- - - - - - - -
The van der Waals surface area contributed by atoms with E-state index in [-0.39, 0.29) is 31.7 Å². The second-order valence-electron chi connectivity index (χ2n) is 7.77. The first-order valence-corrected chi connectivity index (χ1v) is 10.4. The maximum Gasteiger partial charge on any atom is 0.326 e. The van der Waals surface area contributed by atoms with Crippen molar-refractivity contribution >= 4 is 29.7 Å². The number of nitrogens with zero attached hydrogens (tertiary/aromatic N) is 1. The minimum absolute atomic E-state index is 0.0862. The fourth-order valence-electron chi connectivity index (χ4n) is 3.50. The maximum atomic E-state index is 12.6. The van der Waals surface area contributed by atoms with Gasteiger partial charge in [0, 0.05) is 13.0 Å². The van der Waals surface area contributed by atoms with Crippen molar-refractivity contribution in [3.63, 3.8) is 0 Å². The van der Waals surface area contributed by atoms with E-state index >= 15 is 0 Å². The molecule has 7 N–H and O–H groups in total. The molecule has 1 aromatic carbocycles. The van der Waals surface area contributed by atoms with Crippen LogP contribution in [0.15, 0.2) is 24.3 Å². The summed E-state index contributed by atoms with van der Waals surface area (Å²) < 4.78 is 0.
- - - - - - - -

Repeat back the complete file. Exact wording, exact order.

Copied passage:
The van der Waals surface area contributed by atoms with E-state index in [-0.39, 0.29) is 31.7 Å². The second-order valence-electron chi connectivity index (χ2n) is 7.77. The first-order valence-corrected chi connectivity index (χ1v) is 10.4. The maximum Gasteiger partial charge on any atom is 0.326 e. The van der Waals surface area contributed by atoms with Crippen molar-refractivity contribution >= 4 is 29.7 Å². The number of nitrogens with zero attached hydrogens (tertiary/aromatic N) is 1. The minimum absolute atomic E-state index is 0.0862. The fourth-order valence-electron chi connectivity index (χ4n) is 3.50. The maximum atomic E-state index is 12.6. The van der Waals surface area contributed by atoms with Gasteiger partial charge in [0, 0.05) is 13.0 Å². The van der Waals surface area contributed by atoms with Crippen molar-refractivity contribution in [3.63, 3.8) is 0 Å². The van der Waals surface area contributed by atoms with E-state index >= 15 is 0 Å². The molecule has 7 N–H and O–H groups in total. The molecule has 1 aromatic carbocycles. The van der Waals surface area contributed by atoms with Crippen LogP contribution in [0.15, 0.2) is 24.3 Å². The summed E-state index contributed by atoms with van der Waals surface area (Å²) < 4.78 is 0.